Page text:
Energy Use In Food Production

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We Use A Whole Lot of Energy To Produce our Food

Getting food from the farm to the table eats up 10% of our nations energy budget. In 2007, 7,790 trillion BTUs of energy went into food production. To put that in perspective, the world energy consumption per capita, or average amount of energy usage per person in the world, is 74 million BTUs.

That means the energy usage to produce our food was the same as the energy usage of 105,270,270 people. Put another way, the US consumes about as much energy preparing and transporting food as the energy used in powering the entire country of Mexico.

Where does that Energy Go?

The energy in food production can be broken down into four parts: agriculture, transportation, processing, and food handling.

Agriculture

The growth and cultivation of food crops consumes roughly 21% of the total energy that goes into producing food. Agricultural energy uses includes everything from the production of fertilizers and pesticides to the fuel used by John Deere tractors to harvest the crops. In total, agriculture consumes roughly 2,100 trillion BTUs of energy each year.

Transportation

The transportation of food from farm to table accounts for about 14% of the energy that goes into producing food. That’s equivalent to about 2% of the nation’s total energy consumption. Food transportation consumes 1,360 trillion BTUs of energy per year.

Food Processing

Food processing takes up an increasingly large share of the energy used in food production. In recent years, it has jumped from 11%-16% of the total amount of energy use in the food system Processing refers to the transformation of raw ingredients into a food product, such as the processing of raw corn into cereal. Food processing consumes 1,640 trillion BTUs of energy per year.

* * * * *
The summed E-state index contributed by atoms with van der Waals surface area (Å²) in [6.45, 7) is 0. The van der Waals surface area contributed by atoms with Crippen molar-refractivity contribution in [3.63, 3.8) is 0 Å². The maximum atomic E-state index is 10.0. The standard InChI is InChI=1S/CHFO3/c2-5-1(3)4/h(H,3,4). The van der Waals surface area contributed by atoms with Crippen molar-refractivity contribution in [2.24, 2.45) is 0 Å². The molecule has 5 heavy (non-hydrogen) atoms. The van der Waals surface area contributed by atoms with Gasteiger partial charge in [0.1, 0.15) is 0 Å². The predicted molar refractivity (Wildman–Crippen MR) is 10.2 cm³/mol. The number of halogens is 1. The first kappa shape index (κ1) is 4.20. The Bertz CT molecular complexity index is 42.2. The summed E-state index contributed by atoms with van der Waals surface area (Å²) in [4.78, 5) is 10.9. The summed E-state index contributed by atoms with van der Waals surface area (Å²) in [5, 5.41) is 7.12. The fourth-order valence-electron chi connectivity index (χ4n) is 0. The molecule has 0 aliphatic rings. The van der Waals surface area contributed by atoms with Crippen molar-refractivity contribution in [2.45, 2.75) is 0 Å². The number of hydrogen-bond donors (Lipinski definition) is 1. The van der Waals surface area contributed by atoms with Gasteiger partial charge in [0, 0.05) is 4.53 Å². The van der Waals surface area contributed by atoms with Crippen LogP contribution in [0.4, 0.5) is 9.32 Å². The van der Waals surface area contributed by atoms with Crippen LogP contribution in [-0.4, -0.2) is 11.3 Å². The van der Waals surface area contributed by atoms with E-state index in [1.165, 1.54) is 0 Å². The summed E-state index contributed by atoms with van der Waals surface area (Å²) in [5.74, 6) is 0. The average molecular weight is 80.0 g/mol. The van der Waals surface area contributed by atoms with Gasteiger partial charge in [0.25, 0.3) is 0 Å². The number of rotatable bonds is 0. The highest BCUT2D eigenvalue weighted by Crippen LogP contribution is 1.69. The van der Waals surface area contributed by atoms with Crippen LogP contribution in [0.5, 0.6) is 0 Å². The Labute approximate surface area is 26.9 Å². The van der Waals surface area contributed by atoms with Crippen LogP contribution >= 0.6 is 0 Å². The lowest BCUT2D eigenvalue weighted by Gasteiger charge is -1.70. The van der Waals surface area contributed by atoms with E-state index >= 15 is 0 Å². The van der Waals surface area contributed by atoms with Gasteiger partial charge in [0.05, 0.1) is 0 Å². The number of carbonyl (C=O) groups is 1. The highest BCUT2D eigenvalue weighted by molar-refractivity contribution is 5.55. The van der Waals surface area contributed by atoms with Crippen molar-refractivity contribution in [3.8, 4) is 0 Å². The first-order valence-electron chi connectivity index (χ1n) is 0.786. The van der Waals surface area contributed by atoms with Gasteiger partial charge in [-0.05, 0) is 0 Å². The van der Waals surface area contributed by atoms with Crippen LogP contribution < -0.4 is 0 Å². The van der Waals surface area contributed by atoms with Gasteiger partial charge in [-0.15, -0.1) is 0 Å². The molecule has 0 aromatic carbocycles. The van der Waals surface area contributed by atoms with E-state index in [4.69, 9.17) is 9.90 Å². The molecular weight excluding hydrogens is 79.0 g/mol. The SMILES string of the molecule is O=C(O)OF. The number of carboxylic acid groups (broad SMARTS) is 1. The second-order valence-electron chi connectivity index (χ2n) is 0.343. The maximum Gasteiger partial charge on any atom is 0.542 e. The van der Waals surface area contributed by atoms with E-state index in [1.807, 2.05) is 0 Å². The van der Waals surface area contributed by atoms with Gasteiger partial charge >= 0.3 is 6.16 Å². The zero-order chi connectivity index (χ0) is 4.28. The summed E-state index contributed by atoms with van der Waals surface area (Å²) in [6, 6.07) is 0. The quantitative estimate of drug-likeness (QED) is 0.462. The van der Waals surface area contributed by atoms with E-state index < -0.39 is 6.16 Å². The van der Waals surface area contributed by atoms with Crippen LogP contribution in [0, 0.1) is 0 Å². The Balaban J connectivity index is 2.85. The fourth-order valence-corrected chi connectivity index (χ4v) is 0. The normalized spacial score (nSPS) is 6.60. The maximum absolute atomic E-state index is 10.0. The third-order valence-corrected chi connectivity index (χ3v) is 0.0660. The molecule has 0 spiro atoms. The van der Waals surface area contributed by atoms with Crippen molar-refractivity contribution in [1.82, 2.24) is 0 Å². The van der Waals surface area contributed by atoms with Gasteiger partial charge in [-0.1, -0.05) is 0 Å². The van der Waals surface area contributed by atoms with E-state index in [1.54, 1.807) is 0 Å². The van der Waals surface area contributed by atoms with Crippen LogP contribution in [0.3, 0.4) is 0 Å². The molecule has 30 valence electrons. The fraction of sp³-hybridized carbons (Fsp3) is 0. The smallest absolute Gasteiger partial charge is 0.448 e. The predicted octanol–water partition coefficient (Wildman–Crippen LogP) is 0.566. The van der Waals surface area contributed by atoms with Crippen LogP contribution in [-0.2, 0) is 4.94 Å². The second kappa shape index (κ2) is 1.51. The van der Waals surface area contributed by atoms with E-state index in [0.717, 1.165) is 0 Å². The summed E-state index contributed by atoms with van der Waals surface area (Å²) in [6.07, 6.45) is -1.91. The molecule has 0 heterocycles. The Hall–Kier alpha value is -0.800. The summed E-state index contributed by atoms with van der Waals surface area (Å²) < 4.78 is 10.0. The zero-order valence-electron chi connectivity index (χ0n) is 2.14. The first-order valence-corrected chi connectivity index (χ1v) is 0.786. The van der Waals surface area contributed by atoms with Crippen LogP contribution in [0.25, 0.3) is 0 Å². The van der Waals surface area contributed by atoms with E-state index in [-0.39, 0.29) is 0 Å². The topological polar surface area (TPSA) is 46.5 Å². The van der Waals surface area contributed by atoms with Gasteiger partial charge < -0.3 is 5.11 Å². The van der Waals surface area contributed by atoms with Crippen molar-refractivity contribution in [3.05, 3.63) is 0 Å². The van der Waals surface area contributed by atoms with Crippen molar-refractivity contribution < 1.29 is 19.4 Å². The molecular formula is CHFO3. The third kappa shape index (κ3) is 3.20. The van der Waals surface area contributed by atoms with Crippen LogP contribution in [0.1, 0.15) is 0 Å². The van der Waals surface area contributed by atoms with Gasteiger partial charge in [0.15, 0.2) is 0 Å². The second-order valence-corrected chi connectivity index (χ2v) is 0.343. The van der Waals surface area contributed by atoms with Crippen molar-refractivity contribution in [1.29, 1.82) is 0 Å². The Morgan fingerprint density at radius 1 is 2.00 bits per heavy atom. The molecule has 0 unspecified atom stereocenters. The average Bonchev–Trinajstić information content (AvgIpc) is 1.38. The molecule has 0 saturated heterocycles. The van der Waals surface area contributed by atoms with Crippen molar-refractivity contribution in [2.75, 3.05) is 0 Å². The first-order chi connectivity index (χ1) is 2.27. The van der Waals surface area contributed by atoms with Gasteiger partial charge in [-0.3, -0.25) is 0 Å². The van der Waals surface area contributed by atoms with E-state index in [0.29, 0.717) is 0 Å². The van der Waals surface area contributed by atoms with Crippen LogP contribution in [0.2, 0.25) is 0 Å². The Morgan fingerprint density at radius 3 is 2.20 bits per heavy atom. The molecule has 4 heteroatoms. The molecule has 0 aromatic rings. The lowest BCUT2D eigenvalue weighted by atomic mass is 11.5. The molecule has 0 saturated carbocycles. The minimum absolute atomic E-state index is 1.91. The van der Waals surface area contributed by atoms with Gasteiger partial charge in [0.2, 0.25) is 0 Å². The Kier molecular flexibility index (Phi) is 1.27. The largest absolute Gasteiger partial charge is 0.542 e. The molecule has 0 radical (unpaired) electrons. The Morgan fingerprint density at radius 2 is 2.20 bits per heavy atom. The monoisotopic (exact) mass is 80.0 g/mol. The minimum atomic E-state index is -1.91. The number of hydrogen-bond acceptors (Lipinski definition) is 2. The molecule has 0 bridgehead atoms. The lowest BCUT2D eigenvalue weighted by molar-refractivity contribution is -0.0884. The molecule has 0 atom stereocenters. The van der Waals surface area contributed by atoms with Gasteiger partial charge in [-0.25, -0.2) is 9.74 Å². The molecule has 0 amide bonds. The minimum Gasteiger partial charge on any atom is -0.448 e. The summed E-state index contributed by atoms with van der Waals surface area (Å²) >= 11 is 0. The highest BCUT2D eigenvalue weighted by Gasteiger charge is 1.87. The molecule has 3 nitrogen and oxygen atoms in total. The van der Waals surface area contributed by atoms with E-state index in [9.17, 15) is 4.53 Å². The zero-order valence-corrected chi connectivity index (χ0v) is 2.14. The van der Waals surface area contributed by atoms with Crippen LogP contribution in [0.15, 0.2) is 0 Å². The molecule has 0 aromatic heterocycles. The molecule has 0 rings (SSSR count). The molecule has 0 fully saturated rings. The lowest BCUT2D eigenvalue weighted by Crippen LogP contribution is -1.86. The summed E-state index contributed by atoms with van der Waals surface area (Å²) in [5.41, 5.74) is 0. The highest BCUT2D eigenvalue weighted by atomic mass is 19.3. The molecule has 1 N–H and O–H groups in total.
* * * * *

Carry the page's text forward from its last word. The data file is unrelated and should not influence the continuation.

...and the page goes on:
Food Handling

Food handling is the largest sector of energy in producing food, and accounts for nearly half of the energy used in food production – over 5,000 trillion BTUs. This sector of the food system includes food packaging, service and sales, and residential energy consumption. In other words, it refers to the energy used to package milk and keep it refrigerated both in the grocery store and at home.

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How Can We Do Better?

Buy only as much food as you eat. One of the easiest ways to help conserve energy on food production is to ultimately waste less food. It’s estimated that 40% of food goes uneaten in the United States, which is 20 pounds per person, every month.

Buy food that is locally sourced. Rather than buying produce flown in from Chile, head to your local farmer’s market to buy fruit and vegetables that were grown nearby. Your locally-grown fruits and veggies will not only taste great they’ll be better for the planet as well.

Energy-efficient food storage. Get an EnergyStar refrigerator, which use 20%-30% less energy. Also, keep your refrigerator fully stocked. If you don’t have enough food, keep containers of water in there instead. It may sound counterintuitive, but your refrigerator works most efficiently when it’s full.

Learn More About Energy Saving:

Residential Electricity Use

5 Simple Ways To Save Energy At Home